Two centuries ago, American statesman Thomas Jefferson summed up his thoughts on exercise as: “A strong body makes the mind strong.” While the third U.S. president’s sentiment may still hold water in some ways, modern science may argue that the opposite is true. Studies have shown that lasting and long-term health starts between our ears and moves throughout the body from there.
Particularly within the confines of an office, where external stressors like deadlines, profit margins and employee evaluations bombard the working individual, it has proven crucial to cultivate mental fortitude. In 2012, the Society of Human Resource Management reported stress and mental health as their biggest concerns for employees.
However, the trend of stress compromising productivity is slowly shifting, with many companies seeing the value – both in terms of employee satisfaction and profit margins – of facing mental wellness head on.
Studies show that when workplace stress is met with support, there’s a direct correlation to reduced absences for employees. Likewise, when stress is allowed to mount, employees can buckle and productivity can grind to a screeching halt. For proof, we can roll back the clock a few years to the Great Recession of 2007. Following the global credit crisis, the UK saw a 47% increase in stress-related hospitalizations from the previous year; a trend that was reflected in many countries where the crisis wreaked havoc.
However, properly treating stress at its source can have a positive effect. In a preliminary study, the Benson-Henry Institute (BHI) for Mind-Body Medicine at Massachusetts General Hospital noted that implementing mind-body awareness programs like meditation and yoga in the workplace reduced medical visits by 43% over the following year.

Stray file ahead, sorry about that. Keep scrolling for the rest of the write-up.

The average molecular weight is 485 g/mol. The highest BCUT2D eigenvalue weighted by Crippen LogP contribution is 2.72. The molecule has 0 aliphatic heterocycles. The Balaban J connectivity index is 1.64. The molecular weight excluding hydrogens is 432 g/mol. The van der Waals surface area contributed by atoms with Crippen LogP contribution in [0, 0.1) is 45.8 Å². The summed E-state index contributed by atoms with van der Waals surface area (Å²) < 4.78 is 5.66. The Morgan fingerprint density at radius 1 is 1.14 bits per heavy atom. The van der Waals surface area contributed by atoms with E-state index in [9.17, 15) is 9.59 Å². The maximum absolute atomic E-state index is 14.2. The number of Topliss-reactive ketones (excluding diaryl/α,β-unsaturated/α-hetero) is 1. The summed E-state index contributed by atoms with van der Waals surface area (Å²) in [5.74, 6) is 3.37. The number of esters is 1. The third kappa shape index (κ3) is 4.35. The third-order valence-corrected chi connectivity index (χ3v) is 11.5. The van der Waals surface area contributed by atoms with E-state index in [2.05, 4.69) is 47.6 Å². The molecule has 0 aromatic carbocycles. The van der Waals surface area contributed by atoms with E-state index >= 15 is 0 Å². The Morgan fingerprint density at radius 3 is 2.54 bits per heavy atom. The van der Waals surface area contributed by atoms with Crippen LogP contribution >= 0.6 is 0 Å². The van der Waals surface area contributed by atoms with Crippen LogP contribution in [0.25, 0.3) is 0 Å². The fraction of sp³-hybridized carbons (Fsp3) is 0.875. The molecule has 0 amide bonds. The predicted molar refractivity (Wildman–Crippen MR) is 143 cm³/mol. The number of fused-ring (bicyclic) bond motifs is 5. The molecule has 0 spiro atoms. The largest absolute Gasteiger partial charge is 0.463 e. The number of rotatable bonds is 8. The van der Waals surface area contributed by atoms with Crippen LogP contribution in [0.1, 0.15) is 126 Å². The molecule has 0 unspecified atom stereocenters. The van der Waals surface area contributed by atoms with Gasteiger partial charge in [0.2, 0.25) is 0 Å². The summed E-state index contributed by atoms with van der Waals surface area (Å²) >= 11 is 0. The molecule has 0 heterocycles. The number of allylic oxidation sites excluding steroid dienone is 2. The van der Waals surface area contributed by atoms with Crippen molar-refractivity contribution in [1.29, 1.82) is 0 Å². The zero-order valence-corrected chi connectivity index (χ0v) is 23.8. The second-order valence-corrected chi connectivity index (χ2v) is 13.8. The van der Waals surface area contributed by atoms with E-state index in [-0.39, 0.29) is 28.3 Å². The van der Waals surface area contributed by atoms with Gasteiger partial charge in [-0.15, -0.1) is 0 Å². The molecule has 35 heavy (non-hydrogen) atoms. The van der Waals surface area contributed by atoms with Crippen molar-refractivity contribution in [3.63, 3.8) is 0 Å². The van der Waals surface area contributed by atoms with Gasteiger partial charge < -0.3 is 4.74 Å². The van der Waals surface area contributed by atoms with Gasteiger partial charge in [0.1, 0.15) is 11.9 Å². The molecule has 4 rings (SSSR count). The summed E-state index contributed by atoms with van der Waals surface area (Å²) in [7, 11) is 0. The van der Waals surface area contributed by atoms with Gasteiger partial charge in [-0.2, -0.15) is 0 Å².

Chances are that by now you’ve heard of mindfulness, the practice of centering one’s self – usually through an exercise like breathing or the repetition of a mantra – in order to focus on the moment at hand. It’s a popular means by which to reduce stress and increase focus, and has been adopted by companies like Google, Aetna and General Mills.
Let’s look specifically at Google, which Forbes has rated as the best place to work for seven out of the past 10 years. Since 2007, Google has offered “Search Inside Yourself,” a mindfulness course that teaches emotional intelligence and thoughtfulness. In surveys of thousands of the course’s alumni, mental health spiked, communication between teams proliferated and stress dropped off a cliff. At Aetna, mindfulness programs have resulted in 62 more minutes of productivity per week for each employee participant, which translates to about $3,000 per employee per year.
Aetna was an early adopter of mental wellness programs. In addition to a Mindfulness at Work program, Aetna also launched a Viniyoga Stress Reduction course a few years ago in partnership with Duke University. Roughly 12,500 employees have taken part in one of the courses. According to The New York Times, they report 28% reduction in stress levels, 19% reduction in pain, and 20% boost in sleep quality.
This is valuable knowledge, since we know that an employee’s ability to handle stress has a strong relationship with health care costs. In fact, Aetna found that those participants who “reported the highest stress level, had nearly $2,000 higher medical costs.”
Whether it’s accomplished through the implementation of programs, partnerships with outside research institutions or simply company-wide mindfulness mandates, like periodic breaks or group discussion periods, it is clear that promoting mental and emotional wellness is best practice for companies. Beyond the quantitative proof, there are qualitative differences in companies who alleviate stress instead of letting the mental pressures fester.
Company efforts to help employees reduce stress signify that the company cares about its employees, which fosters a more positive overall atmosphere. When mental health is prioritized, communication between colleagues, supervisors and employees improves. Better communication means better ideas, quicker implementation and, usually, a better bottom line.
In every sense, facing stress head on is simply good businesscomments powered by Disqus